Due in large part to reduced coal use and warmer winters, the US is producing less carbon emissions than they have in almost two decades. The combination of warmer winters, significantly
less electricity from coal, and reduced gasoline consumption reduced
carbon emissions to their lowest level in almost two decades.
According to a report titled “U.S. Energy-Related Carbon Dioxide Emissions, 2012” release on October 21, 2013 by the Energy Information Administration (EIA), US carbon dioxide emissions generated from energy consumption and production fell 3.8 percent in 2012 to 5,290 million metric tons, reaching their lowest level since 1994. The annual energy-related emissions in the US were 5,498 million metric tons in 2011. Although the US economy grew by 2.8 percent in 2012, energy intensity (Btu per dollar of GDP) fell by 5.1 percent.
A total of 50 percent of the emissions decline were attributable to reductions in the residential sector. This is in large part due to a reduction in heating due to a warmer than usual first quarter. By the end of March 2013, the EIA report indicates that the cumulative heating degree days were about 19 percent below the 10-year normal and 22 percent below 2011.
The EIA report found that emissions are at their lowest level since 1994 and over 12 percent below the recent 2007 peak. After 1990, only the recession year of 2009 saw a larger percentage emissions decrease than 2012.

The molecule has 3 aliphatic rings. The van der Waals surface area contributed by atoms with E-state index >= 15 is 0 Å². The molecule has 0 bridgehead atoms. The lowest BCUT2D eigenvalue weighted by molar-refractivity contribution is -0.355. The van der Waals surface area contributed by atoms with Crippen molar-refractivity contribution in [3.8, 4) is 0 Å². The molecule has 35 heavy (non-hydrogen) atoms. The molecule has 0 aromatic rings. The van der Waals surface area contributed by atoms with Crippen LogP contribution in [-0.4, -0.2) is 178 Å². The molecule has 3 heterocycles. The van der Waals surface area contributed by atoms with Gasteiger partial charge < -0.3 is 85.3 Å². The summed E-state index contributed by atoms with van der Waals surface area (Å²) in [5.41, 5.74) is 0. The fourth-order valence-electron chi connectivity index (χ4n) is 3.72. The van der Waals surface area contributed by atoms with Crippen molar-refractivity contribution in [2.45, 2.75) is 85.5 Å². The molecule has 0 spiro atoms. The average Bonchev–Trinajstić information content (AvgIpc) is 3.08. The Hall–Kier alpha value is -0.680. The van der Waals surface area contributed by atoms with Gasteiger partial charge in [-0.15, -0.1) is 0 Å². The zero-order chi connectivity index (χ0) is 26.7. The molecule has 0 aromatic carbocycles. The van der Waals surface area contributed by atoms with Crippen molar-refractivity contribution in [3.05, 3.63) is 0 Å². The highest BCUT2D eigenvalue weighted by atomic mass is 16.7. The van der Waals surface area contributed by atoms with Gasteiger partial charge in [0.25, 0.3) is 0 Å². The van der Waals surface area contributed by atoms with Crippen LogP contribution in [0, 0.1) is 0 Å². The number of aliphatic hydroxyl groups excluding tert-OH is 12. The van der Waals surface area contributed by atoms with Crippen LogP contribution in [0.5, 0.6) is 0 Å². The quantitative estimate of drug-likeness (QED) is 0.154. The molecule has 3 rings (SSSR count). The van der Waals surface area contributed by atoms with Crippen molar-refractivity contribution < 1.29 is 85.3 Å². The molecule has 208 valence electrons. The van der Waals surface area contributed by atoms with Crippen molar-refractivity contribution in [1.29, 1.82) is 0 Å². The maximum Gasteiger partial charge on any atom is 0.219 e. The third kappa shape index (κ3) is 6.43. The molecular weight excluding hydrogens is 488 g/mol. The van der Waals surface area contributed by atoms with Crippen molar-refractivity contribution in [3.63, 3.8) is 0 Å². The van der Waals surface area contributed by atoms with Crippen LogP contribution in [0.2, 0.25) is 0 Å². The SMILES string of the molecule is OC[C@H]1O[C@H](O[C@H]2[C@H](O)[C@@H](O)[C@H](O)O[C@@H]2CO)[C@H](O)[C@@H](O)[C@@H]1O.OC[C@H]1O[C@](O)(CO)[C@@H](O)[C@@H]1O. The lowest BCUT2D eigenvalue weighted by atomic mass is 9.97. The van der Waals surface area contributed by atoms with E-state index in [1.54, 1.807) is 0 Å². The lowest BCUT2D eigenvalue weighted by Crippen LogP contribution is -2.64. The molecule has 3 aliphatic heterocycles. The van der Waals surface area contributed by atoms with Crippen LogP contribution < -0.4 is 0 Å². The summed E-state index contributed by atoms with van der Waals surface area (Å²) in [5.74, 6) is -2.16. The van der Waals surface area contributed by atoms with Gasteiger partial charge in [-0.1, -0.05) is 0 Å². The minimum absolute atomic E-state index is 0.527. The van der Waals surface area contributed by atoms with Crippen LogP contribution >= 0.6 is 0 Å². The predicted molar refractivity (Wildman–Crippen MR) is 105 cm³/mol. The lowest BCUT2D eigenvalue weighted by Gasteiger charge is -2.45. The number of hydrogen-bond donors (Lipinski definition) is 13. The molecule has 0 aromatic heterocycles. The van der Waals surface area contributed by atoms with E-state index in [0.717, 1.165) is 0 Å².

Overall there appears to be a clear trend towards reductions in energy-related emissions. In five of the past seven years energy related emissions have and dropped despite a small population increase of 0.7 percent increase in population in 2012.
Another EIA report published in May states that CO2 emissions from energy between 2000 and 2010 declined in 32 states and rose in 18. While Texas had the greatest absolute decline (58.8 million metric tons) representing an 8.3 percent reduction in emissions, the state still led the US in CO2 emissions from energy with 663 million metric tons in 2010. Almost 50 percent of the emissions from Texas emissions are attributable to fossil fuels.
It is noteworthy that while reducing energy generated by coal was predictably a key factor, warmer winters have also played a significant role in helping to decrease CO2 emissions in the US. This may suggest that there is a tiny upside to global warming in an otherwise perilous trend towards a world ravaged by climate change.
© 2013, Richard Matthews. All rights reserved.
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